Dr. Phillip A. Farrington
HUNTSVILLE, Ala. (March 11, 2014) - The US Army Aviation and Missiles Research, Development, and Engineering Center (AMRDEC), the Marshall Space Flight Center (MSFC), and the University of Alabama in Huntsville recently conducted a series of technical interchange meetings (TIM) to review on going collaborations and areas of mutual interest.
AMRDEC and MSFC have a rich history in working together with several joint projects and laboratories stemming back to the founding of the MSFC from the Army Ballistic Missile Agency (ABMA). Examples include a joint Microfabrication Laboratory in place since the mid-1980s, logistics engineering practices and tools shared between the organizations, and joint purchasing of missile propellants.
Dr. Phillip A. Farrington, UAH professor of Industrial & Systems Engineering and Engineering Management, has been hosting the meetings as part of a grant from MSFC. "We are working to expand collaboration between AMRDEC, MSFC and UAH in engineering programs, production engineering and logistics," said Dr. Farrington. "As part of that, we are trying to identify ways that UAH can collaborate on projects that are of interest to both the AMRDEC and MSFC."
The recent TIMs reviewed several areas of common interest and focused on logistics, production, system engineering, reliability, Software and sensors. Several existing relationships were reviewed and new areas considered for the establishment of collaborations. Additive manufacturing, or 3-D printing, had a high level of interest for AMRDEC, MSFC and UAH. In addition, joint interest in composites, supply chain management and nondestructive evaluation (NDE) was also identified among all three groups. The organizations have worked on several past projects in these areas and future projects are likely.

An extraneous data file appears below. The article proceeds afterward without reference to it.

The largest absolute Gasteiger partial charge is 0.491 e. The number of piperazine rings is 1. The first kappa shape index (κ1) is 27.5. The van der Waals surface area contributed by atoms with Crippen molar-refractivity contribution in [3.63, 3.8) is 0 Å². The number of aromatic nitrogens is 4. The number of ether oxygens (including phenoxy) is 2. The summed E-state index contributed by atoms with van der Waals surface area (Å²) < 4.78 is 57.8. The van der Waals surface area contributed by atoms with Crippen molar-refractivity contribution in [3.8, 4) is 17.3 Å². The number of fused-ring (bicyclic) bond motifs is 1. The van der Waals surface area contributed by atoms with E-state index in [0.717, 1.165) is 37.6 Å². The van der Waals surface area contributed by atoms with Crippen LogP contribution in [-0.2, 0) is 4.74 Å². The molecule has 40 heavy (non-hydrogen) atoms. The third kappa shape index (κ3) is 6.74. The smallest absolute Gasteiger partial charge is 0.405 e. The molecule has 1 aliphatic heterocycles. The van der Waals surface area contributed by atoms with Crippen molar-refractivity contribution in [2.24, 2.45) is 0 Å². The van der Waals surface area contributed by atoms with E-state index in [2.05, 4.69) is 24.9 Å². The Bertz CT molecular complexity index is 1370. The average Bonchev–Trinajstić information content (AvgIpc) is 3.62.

Dan Beck, AMRDEC associate director for production and sustainment, sees future benefits from the gatherings, which have been held at UAH's Shelby Center for Technology.
"Several relationships are going to occur as a result of these meetings and we're going to end up working together on digital manufacturing," Beck said. "We're going to end up eliminating our overlap, and we're finding out how we can complement each other's capabilities."
Michael Watson, MSFC Chief Engineers Office, System Engineering Management Office, sees these TIMs as a good venue to keep the relationship between AMRDEC, MSFC and UAH fresh and vibrant. "We have had some great discussions in our TIMS this fall and winter. We have several good relationships and they have strengthened our ability to work together."
AMRDEC, MSFC and UAH are excited about the relationship that they have and the continued emphasis on collaboration. Leveraging the technical skills and experience in these organizations provides a great benefit locally, regionally and nationally.
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